Exhibition: Pattern and Decoration: Ornament as Promise

Co-organized by the Ludwig Forum für Internationale Kunst (Ludwig Forum) and the Museum moderner Kunst Stiftung Ludwig Vienna (mumok), Pattern and Decoration: Ornament as Promise presents a comprehensive survey of the American Pattern and Decoration movement (1975–1985), which emerged among artists committed to feminist causes. This exhibition showcases artwork with wallpaper-like patterns, decorative ornamentation, and aggressively colorful compositions. Artists include Robert S. Zakanitch (b. 1940), Miriam Schapiro (1923–2015), Valerie Jaudon (b. 1954), Joyce Kozloff (b. 1942), and Kim MacConnel (b. 1948), among others. Optimistic and progressive, these artists questioned traditional notions of art while also broaching larger sociopolitical themes in the global art scene, including the position of women, Native Americans, and ethnic minorities.

For more information, please visit:
http://ludwigforum.de/en/event/pattern-and-decoration/

Exhibition: Anni Albers

Co-organized by the Kunstsammlung Nordrhein-Westfalen, Düsseldorf, and the Tate Modern, London, Anni Albers showcases the multifaceted weaver’s long career. Albers (1899–1994) studied during the 1920s at the Bauhaus School. After emigrating to the United States, with her husband Josef Albers, she taught at Black Mountain College. At the center of her creative achievement are her woven images, characterized by complex textile structures, abstraction, and subtle coloration.

The exhibition is also on view at K20 Kunstsammlung Nordrhein-Westfalen, Düsseldorf (June 9–September 9, 2019)

For more information, please visit:
https://www.tate.org.uk/whats-on/tate-modern/exhibition/anni-albers

Exhibition: Dorothea Lange: Politics of Seeing

Dorothea Lange: Politics of Seeing draws attention to the documentary photographer Dorothea Lange (1895–1965) and how she used photography as an instrument of social change. Best known for her iconic 1936 image Migrant Mother, Lange’s career spanned more than four decades. This exhibition presents Lange’s Farm Security Administration (FSA) photographs, her images of the WWII-era internment of Japanese Americans, and her “New California” series, depicting environmental change in that state.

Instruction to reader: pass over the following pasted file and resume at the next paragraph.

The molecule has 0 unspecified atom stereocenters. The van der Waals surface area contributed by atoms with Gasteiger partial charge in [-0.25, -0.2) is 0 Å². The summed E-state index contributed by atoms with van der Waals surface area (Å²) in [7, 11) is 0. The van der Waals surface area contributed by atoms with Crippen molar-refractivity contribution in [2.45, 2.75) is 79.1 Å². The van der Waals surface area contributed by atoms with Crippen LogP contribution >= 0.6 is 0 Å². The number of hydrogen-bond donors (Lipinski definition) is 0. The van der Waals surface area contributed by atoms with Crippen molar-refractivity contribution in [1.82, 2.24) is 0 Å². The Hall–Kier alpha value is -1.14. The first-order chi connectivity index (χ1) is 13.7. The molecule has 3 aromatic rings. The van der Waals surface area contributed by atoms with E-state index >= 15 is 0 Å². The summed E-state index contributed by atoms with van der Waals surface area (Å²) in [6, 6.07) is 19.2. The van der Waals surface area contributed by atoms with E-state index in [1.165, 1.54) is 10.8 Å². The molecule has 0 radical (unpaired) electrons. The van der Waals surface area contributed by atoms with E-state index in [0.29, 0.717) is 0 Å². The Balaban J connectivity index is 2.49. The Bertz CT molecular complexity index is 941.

For more information, please visit:
http://www.jeudepaume.org/index.php?page=article&idArt=3059

Exhibition: Harvey Quaytman: Against the Static

The UC Berkeley Art Museum and Pacific Film Archive (BAMPFA) presents Harvey Quaytman: Against the Static, a retrospective of the four-decade career of abstract painter Harvey Quaytman (1937–2002). Quaytman’s work resides at the juncture of Abstract Expressionism, Minimalism, Process Art, and Constructivism—where considerations of line, distilled geometric forms, materiality, atmosphere, and texture merge. Strongly influenced by the work of Kazimir Malevich (1878–1935), Piet Mondrian (1872–1944), and Henri Matisse (1869–1954), Quaytman’s work reveals the interplay between earlier strands of European Modernism and American post-war abstraction, pushing the formal and conceptual boundaries of abstract painting.